The Challenge of Beauty: Striving for Perfection in an Imperfect World

“God is beautiful and loves beauty.” -Prophet Muhammad, peace be upon him

One of the great mysteries of life is its inextricable beauty. Mankind is surrounded by a wondrous universe. From the depths of the night sky upon the vastness of the seas to hearing a bird’s song while tasting a pear plucked from the tree, beauty surrounds us at every turn of our lives. And yet, beauty is not so superficial that it’s limited to our sensory perceptions. We find beauty in the smile of a grandmother, wrinkled as she may be. We find beauty in the pages of a book, nerve-racking as the plot may be. We find beauty in the footwork of the athlete, grueling as the sport may be. We find beauty in the pitter patter of raindrops, scary as the storm may be. What is it about these disparate things that cause us such admiration?

Some may argue that the world is not so beautiful after all. Pain. Arrogance. Anger. Jealousy. Hatred. Greed. However, isn’t it true that each comes with its own antidote? Joy. Humility. Compassion. Generosity. Love. Sacrifice. For those who are adamant, beauty can be found or created in every situation, amidst every challenge, through every difficulty, and even within every ugliness, where the only place we find beauty may be in the hope that things get better.

Arabic has a word for beauty generally: jamal, as in the quote, “God is beautiful and loves beauty.” Arabic also has a word for beauty that people can attain through action: ihsan, beauty that emanates from the perfection of good deeds. Written in the Quran is a command: “...and do ihsan. God loves the doers of ihsan” (Quran 2:195). Prophet Muhammad, peace be upon him, defined the term thus: “Ihsan is to be aware of God as if you see Him, knowing that if you do not see Him, He sees you” (Bukhari, Muslim). Taken together, when someone strives to constantly be aware of their purpose and live up to their highest ideals as much as possible, even if they falter at times, that’s beautiful. As Rumi famously said, “Let the beauty of what you love be what you do.”

Beauty has many other dimensions to explore. There is beauty in social harmony. As Dr. Cornel West recently said, “Never forget that justice is what love looks like in public.” There is the portrayal of beauty in popular culture, which leads to issues dealing with body image and self-esteem against impossible expectations. There is beauty in diversity amidst the disease of racism. There is beauty in “a word of truth spoken to an unjust ruler.” The list goes on...

How do you define beauty? How do you think we can we make our world more beautiful? How can we make our nation “a more perfect union?” How can we make our homes and communities more loving spaces? How can we sculpt ourselves and our characters to emanate more beauty? Finally, how do we reconcile our struggle for perfection with our human limitations and frailties?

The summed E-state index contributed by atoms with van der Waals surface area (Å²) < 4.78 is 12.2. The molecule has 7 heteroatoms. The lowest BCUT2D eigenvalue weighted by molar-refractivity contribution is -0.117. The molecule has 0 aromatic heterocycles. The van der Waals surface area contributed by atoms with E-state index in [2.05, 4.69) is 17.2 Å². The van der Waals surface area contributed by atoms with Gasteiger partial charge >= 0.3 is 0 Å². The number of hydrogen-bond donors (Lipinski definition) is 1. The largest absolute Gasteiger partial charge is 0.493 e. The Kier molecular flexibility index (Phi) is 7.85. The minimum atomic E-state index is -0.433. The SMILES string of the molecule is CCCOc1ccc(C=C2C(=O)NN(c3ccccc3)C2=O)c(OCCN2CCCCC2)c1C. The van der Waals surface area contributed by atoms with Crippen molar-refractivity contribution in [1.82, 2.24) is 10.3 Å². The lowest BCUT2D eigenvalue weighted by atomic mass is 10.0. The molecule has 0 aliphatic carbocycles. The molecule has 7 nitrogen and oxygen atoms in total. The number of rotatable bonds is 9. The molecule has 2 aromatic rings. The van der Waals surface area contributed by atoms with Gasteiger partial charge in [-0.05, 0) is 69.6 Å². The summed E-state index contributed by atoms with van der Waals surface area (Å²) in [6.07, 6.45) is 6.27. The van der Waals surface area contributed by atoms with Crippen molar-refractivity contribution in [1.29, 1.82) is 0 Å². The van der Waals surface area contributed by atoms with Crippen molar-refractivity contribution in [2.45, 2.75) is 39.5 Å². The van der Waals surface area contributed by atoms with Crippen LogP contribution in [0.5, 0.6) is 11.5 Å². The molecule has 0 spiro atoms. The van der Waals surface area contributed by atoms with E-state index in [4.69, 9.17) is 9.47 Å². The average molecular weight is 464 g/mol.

We challenge you to take a deeper look and analyze the various concepts surrounding this theme. You have a chance to explore these concepts and more in the competitions and workshops of MIST this year, at both the Regional and National levels. Remember, competitive submissions with the most creativity and insight earn the greatest points.

#MISTMonologues: Perfect

by: Rabbia Sandhu


      Often times I find myself asking, what makes me happy? Some people might answer money, clothes, or even food (because why not?), but happiness is not restricted to materialistic things. When asked about happiness, I can confidently say that my happiness does not rely on the worldly money-oriented items, rather my happiness comes from within. The thought that I am doing what I want makes me happy, and the fact that I can be who I want, makes me happy. All around the world, we see people being judged for who they are, we see people changing their looks, their way of thinking and the way they perceive the world to become the perfect example of happy. It’s commonly misunderstood that happiness can only be achieved if you are perfect, but happiness is not limited to only one kind of perfect.

     Being perfect means making no mistakes and being the same boring person everyone wants you to be, but in the end we are all human. We all make mistakes and perfect does not have to have one meaning, because perfect is defined differently by each person. I make mistakes and I am not the same definition perfect others want me to be, but there is one thing I always keep in mind, a statement that is often heard, but never focused on: ‘be yourself’. It is harder than it sounds and I know it for sure. Though we do not realize it, every day is a new challenge. One day we might feel like we’re on top of the world, but the next day we might feel like everything is closing in on us. And that is when it all changes. We begin to change ourselves, because when people hit rock bottom, they will do just about anything to get back up. But don’t be that person who changes their life style to match those of others. You might think that hitting rock bottom is the worst thing ever, but you also have to see the positive side, because once you hit rock bottom, there is nowhere else to go but up.

    Saying that, I’d just like to send a message to all my fellow MIST competitors that you don’t have to change for anyone. If you want to change, do it for yourself. Be happy with who you are because there is no one in the world like you and you are special. Do what you want for you and no one else. I’d like to freely share my answer with the world. What is my happiness? My happiness is my freedom; my freedom to think, my freedom to live, and my freedom to be who I am because being unique is better than being ‘perfect’.